The exponential and unbridled growth in Mobile Malware has kept pace with the staggering rise in the ownership of both Android and iOS-based smartphones, tabs, and PCs. Figuratively speaking, currently there are over 1 billion individuals using an array of Android-based PDAs (personal digital assistants). Alternatively, there were more than 1 million malicious software invasions in smartphones in the form of viruses, worms, Trojans, and spyware in 2014. Needless to say, the figure will substantially go up in the coming years. What is really alarming is the statistical prediction that cybercriminals and unethical hackers will be closing the gap between the number of PCs and smartphones affected by mobile malware by 2018. Smartphone users and stakeholders in the mobile devices industry should join hands to prevent mobile malware incursions in order to secure personal data and thwart identity theft.
The Market for Mobile Malware and Cybercrime is Thriving
Cybercriminals, unscrupulous hackers, and fraudsters have been increasingly foraging in the smartphone realm after having had their fill of infecting mainframes. This is so because people are archiving their personal information on smartphones and tabs that are portable unlike PCs. Despite the installation of state-of-the-art cellphone security apps and devices (proving beneficial for numerous smartphone manufacturers and service providers), the same have failed to foil malware infections. Concomitantly, with the advancement in the mobile security technologies, cybercriminals have innovated newer and sophisticated techniques to steal personal/financial info by destabilizing anti-mobile malware. The convenience of getting hold of smartphone bots and uploading the same for raking in the moolah has pushed up their demand.
The Egregious Ecosystem of Malicious Software is Firmly Embedded
Topping the list of malevolent software that have made deep inroads into mobiles are financial Trojans. Constituting roughly 30% of the different categories of smartphone spywares, these are perfect for extracting fiscal data. Two most widely used Trojans are DroidDream and Android Exploit Masterkey. The DroidDream malware can be used to encrypt unique identification code for a smartphone in order to download malicious programs. Additionally, DroidDream can be made to act as a conduit for channelized infections. Android Exploit Masterkey breaks into Android application packages-a filing system generally used for allocating and installing apps on Android devices-allowing the hacker to misuse a genuine application. Other popular malware include ransomware (Simplocker), mobile spyware (used basically for hacking accounts and identity thefts), and NFC (a malware exploited as a payment gateway).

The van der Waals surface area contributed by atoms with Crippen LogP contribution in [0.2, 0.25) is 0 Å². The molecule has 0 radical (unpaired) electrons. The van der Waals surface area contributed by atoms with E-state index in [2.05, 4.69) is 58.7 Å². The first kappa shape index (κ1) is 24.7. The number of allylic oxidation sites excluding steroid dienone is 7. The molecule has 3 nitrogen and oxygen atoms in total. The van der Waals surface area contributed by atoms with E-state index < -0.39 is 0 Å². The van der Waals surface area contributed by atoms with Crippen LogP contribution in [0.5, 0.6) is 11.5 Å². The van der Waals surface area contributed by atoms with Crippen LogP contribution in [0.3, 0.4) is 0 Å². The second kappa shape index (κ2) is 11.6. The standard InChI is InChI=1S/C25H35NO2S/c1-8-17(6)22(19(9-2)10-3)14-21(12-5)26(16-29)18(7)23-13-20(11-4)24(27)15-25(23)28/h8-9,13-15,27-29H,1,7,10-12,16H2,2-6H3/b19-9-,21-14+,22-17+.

Tackling Mobile Malware Incursions and Alleviating Threats
It goes without saying that smartphone and PDAs users should make the most of mobile malware detection tools with a view to safeguard personal information. And in order to take advantage of these malware identification and destabilising tools, one needs to be first aware of the existing malware threats. One also needs to analyse the nexus between smartphone and cross-channel fraudulency for the purpose of minimising the perils arising from cellphone malware. On the other hand, OEMs of mobile gadgets must focus on protecting devices, especially when they’re misplaced or lost, by developing strategies to make the OS foolproof. The manufactures and vendors should take steps to secure private or enterprise database by ensuring that security policies are strictly complied with. They should encourage the development of mobile malware removal tools and applications so that the same can be disbursed and regulated without any risks.
Most of the modern organizations, including financial institutions permitting access to in-house resources and servicing clients via the mobile route don’t have an inclusive smartphone security stratagem. A majority of such organizations don’t set aside any funds for ensuring mobile security. To conclude, the need of the hour is to make users aware of the impending threats from malware let loose by cybercriminals and at the same time have failsafe mechanisms in place deal to nullify threats from mobile malware.